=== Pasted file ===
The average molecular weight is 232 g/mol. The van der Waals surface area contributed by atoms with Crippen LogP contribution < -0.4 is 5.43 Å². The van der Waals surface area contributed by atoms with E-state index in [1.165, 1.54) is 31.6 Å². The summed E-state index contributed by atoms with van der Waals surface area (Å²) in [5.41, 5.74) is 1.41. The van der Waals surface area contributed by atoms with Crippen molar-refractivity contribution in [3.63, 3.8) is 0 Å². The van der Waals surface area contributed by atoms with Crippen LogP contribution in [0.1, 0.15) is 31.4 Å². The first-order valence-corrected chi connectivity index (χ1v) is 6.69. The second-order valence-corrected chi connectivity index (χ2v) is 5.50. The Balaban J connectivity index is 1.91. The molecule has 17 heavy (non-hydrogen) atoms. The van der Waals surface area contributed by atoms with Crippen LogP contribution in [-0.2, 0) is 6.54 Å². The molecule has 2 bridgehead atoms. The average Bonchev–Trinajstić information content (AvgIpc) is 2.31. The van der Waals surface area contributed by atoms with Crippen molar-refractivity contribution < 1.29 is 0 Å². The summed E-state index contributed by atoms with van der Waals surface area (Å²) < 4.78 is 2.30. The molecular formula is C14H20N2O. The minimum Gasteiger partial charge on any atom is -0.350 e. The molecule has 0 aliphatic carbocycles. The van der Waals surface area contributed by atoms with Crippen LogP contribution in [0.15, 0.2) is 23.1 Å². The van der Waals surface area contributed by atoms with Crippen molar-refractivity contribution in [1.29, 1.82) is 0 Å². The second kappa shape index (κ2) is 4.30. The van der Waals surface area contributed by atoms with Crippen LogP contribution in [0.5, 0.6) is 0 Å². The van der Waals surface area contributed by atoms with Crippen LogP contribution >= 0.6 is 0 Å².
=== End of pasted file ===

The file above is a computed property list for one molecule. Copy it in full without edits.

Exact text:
The average molecular weight is 232 g/mol. The van der Waals surface area contributed by atoms with Crippen LogP contribution < -0.4 is 5.43 Å². The van der Waals surface area contributed by atoms with E-state index in [1.165, 1.54) is 31.6 Å². The summed E-state index contributed by atoms with van der Waals surface area (Å²) in [5.41, 5.74) is 1.41. The van der Waals surface area contributed by atoms with Crippen molar-refractivity contribution in [3.63, 3.8) is 0 Å². The van der Waals surface area contributed by atoms with Crippen LogP contribution in [0.1, 0.15) is 31.4 Å². The first-order valence-corrected chi connectivity index (χ1v) is 6.69. The second-order valence-corrected chi connectivity index (χ2v) is 5.50. The Balaban J connectivity index is 1.91. The molecule has 17 heavy (non-hydrogen) atoms. The van der Waals surface area contributed by atoms with Crippen LogP contribution in [-0.2, 0) is 6.54 Å². The molecule has 2 bridgehead atoms. The average Bonchev–Trinajstić information content (AvgIpc) is 2.31. The van der Waals surface area contributed by atoms with Crippen molar-refractivity contribution < 1.29 is 0 Å². The summed E-state index contributed by atoms with van der Waals surface area (Å²) < 4.78 is 2.30. The molecular formula is C14H20N2O. The minimum Gasteiger partial charge on any atom is -0.350 e. The molecule has 0 aliphatic carbocycles. The van der Waals surface area contributed by atoms with Crippen LogP contribution in [0.15, 0.2) is 23.1 Å². The van der Waals surface area contributed by atoms with Crippen molar-refractivity contribution in [1.29, 1.82) is 0 Å². The second kappa shape index (κ2) is 4.30. The van der Waals surface area contributed by atoms with Crippen LogP contribution in [0.5, 0.6) is 0 Å². The van der Waals surface area contributed by atoms with Crippen LogP contribution >= 0.6 is 0 Å².